NEW YORK — As the end drew nigh and the breaths left in the Montreal Canadiens turned into gasps, the root of their existential question came into focus.
Who could the Habs legitimately count on to score the equalizer in a 2-1 game to save their season?
The cold, hard truth: No one.
It certainly wasn’t Max Pacioretty, the captain and 35-goal scorer, who was blanked by Henrik Lundqvist and saved his worst game for the last game. Or the four other top scorers after Pacioretty, who combined for two goals in a six-game series.
The flame of a once-promising Montreal Canadiens’ 2016-17 campaign was not snuffed out by a lack of effort, luck or circumstance. No, it was the Canadiens’ flawed foundation - constructed with a flimsy attack that was overmatched down the middle - that was their undoing for all to see at Madison Square Garden on Saturday night.
There is no hiding from it. The Canadiens themselves know it.
How else to describe a team which relies on Alexei Emelin as its only scorer in the biggest game of the season? Emelin entered Game 6 with 14 goals in 380 games.
Mats Zuccarello single-handedly sent the Canadiens packing for the summer with two goals in the season-ending 3-1 defeat, which made Montreal the second division winner to go down in the first round of these playoffs.
The Canadiens scored four goals in their final three games, choking away a 2-1 series edge to a Rangers team that won’t be confused with a juggernaut, while wasting another golden year of Carey Price in his prime.
“It’s hard to win when you only score one goal,” said Alexander Radulov, who put his lion-sized heart on display with seven points in six games. “That’s the bottom line. It’s not like we didn’t work hard. We really worked hard.”
Consider this: The Rangers fell one goal short of tying a franchise record for fewest goals scored in a series of at least six games in which they won. New York’s 12 non-empty net goals were enough to beat the Habs.
“I think we had offence,” Canadiens’ head coach Claude Julien said. “I think we lacked finish.”
At the centre of that all was Pacioretty, who had zero goals and one assist to show for his postseason. He finished with just seven goals in his 29 games played under coach Claude Julien, who took over for Michel Therrien on Feb. 18.
Pacioretty took his share of the blame.
“I know where everyone is going with this,” Pacioretty said. “My job is to bury those chances. I take full responsibility for not scoring a goal in this series. But the chances were there.”
The captain then placed the ball in GM Marc Bergevin’s court. Pacioretty said he is often “up here answering questions about why we lost a game by one goal or why we won a game by one goal.”
Does that signal to him that he needs more help?
“I’m not the GM,” Pacioretty replied.
Pacioretty and the Canadiens seemed setup to fail. What plagued them in this series plagued them all year. How did Bergevin think the playoffs would play out with young Philip Danault and aging Tomas Plekanec as its No. 1 and No. 2 centres?
Instead, the bet by Bergevin was to build around Price, by adding Shea Weber to compliment his all-world netminder. He hired a coach in Julien who played to that strength by instituting a playoff-style defence, praying it would be enough to limit opponents to one or two goals so the Habs could have a puncher’s chance.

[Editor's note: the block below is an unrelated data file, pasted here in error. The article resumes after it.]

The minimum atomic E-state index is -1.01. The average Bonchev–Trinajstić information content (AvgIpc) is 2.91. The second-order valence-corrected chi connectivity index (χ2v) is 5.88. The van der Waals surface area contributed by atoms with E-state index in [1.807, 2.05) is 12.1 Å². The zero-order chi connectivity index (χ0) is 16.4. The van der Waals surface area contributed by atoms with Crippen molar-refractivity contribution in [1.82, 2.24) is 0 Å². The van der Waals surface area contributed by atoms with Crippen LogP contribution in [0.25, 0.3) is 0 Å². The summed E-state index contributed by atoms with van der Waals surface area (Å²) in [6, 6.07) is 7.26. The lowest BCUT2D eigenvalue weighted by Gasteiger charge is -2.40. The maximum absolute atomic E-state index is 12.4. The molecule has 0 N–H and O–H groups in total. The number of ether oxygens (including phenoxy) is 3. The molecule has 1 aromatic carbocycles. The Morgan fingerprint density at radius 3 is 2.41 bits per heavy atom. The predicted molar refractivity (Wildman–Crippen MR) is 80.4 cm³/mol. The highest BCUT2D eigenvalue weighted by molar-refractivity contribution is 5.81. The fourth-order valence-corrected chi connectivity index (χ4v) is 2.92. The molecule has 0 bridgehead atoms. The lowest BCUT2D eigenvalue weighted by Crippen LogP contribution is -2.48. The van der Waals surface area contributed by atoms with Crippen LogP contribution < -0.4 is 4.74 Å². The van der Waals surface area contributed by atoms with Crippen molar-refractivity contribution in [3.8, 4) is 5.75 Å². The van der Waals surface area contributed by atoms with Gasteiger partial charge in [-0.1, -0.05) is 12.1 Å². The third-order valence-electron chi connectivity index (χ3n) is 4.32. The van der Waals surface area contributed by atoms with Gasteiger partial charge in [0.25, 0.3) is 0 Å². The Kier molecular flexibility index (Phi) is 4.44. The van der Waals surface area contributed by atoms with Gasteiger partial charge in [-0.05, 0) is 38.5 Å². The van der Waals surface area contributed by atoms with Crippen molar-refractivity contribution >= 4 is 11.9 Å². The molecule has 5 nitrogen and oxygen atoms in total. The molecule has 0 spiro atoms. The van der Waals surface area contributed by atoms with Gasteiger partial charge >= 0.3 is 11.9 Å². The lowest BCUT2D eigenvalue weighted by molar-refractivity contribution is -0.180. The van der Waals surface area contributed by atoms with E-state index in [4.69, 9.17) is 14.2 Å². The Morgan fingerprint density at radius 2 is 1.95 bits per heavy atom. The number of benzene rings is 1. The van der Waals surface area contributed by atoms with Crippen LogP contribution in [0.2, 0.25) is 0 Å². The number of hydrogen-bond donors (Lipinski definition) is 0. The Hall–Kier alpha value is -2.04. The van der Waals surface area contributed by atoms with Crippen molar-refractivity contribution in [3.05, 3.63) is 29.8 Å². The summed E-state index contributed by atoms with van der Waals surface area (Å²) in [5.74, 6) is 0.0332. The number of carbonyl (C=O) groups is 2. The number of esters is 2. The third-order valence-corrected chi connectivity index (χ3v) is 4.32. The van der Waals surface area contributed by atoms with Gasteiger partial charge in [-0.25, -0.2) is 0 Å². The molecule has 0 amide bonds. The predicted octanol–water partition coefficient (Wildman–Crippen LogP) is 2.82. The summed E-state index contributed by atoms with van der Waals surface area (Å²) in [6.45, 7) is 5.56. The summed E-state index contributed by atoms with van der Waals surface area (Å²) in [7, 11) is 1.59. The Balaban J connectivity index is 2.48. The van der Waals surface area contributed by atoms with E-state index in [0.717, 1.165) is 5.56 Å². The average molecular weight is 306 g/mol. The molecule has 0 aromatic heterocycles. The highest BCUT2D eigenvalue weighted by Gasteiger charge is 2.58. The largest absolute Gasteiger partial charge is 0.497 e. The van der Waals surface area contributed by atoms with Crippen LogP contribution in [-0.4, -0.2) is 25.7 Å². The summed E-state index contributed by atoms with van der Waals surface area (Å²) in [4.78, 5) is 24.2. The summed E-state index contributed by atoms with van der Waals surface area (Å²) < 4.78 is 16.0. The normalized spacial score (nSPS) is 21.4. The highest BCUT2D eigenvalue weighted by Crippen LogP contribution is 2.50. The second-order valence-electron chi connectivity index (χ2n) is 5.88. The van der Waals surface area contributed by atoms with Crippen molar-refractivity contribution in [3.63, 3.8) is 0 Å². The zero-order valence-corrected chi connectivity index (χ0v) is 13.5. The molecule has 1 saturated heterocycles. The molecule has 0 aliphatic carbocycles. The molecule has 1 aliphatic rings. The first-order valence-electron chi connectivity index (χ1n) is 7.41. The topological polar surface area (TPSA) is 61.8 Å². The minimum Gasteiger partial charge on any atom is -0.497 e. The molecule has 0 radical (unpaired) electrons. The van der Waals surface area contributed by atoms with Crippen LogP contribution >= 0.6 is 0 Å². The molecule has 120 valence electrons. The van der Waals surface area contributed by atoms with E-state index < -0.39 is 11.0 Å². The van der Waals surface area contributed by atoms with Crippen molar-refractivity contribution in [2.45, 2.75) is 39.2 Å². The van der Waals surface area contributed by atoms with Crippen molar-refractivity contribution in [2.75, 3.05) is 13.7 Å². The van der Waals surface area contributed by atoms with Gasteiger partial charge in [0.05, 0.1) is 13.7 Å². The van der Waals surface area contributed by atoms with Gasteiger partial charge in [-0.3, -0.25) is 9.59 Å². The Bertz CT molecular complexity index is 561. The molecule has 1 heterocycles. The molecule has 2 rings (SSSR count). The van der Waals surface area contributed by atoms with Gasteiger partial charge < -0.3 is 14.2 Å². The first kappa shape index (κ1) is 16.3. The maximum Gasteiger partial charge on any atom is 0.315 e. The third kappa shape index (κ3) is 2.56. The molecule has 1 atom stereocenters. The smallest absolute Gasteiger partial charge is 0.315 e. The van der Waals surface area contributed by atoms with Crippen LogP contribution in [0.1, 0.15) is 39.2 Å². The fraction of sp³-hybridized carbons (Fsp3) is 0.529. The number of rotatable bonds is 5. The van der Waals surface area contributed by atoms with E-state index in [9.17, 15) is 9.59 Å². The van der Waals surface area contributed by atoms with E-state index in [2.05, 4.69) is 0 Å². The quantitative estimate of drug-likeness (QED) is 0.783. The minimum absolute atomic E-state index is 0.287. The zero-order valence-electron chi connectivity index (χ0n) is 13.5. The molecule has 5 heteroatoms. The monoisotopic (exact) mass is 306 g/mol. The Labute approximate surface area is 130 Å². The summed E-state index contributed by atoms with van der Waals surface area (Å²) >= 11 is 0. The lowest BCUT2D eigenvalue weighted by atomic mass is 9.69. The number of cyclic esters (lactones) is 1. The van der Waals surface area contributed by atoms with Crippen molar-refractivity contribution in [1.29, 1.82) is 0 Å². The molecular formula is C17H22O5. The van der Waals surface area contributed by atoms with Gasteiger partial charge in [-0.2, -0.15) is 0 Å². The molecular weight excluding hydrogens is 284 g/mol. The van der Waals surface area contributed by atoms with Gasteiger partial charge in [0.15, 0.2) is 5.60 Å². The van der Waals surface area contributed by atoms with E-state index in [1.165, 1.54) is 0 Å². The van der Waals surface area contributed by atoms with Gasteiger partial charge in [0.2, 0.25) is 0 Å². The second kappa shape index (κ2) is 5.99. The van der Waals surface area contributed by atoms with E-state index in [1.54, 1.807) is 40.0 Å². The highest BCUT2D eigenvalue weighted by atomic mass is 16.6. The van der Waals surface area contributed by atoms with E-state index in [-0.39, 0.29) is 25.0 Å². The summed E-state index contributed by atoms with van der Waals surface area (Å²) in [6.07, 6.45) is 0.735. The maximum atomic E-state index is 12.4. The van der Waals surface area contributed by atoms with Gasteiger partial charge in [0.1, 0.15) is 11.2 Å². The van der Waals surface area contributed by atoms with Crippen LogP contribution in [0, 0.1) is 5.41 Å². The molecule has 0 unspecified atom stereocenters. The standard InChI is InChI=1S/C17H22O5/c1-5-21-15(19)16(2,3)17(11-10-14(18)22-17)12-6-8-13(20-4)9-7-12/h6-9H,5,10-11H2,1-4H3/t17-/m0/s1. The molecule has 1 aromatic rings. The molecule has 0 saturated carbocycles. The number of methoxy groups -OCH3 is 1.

And in the end, Bergevin gambled and lost.
Price (.933 SV%) was outdueled by Lundqvist (.947) - who entered the playoffs on the heels of his worst career regular season - and the Rangers blanketed Weber in the pivotal games of the series.
“Yeah, it’s disappointing on my end that I couldn’t make all the timely saves that we needed at the prime opportunities,” Price said. “That’s hockey in a nutshell. At this time of year it’s splitting hairs. I felt like we didn’t really catch a break the whole series. They played pretty well and they deserved to win.”
That loss leaves plenty of pressing, big picture questions - the most important of which revolve around Price.
Price, who will turn 30 before next season, is entering the final year of his contract and will be due a king’s ransom. He was named a finalist for the Vezina Trophy again on Sunday. He is eligible to sign an extension on July 1, but it is well within his right to ask if the Canadiens are heading in the right direction, if they can get the pieces to make Montreal a contender before it is too late.
Price will be the story of the summer. Pacioretty won’t be far behind him.
And then there is Radulov, who the Canadiens would love to re-sign at a reasonable price, but will probably ask himself the same questions in the coming days. Losing him would only compound the problem up front.
Pacioretty said he was “very upset” because this “definitely feels like a wasted opportunity.” He seemed to acknowledge his inability to block out the external criticism, living once again in the eye of the hurricane that is the Habs, thanking “coaches, management and ownership” for trusting “that we’re doing the right things in terms of the process.”
“The people that reached out to me, it meant a lot,” Pacioretty said. “I feel this team deserved a better fate and that’s what makes this sting so much. There wasn’t any doubt in our minds that we were going to win this series.”
The sting won’t soon dissipate. Monday’s postmortem breakup day may mark the end of these Canadiens as we know them.
“I said it coming into the playoffs, I felt like this was our best chance we’ve had since I’ve been here,” Brendan Gallagher said. “I like this team so much, I like what we brought up and down the lineup. We just didn’t get the job done.”
Contact Frank Seravalli on Twitter: @frank_seravalli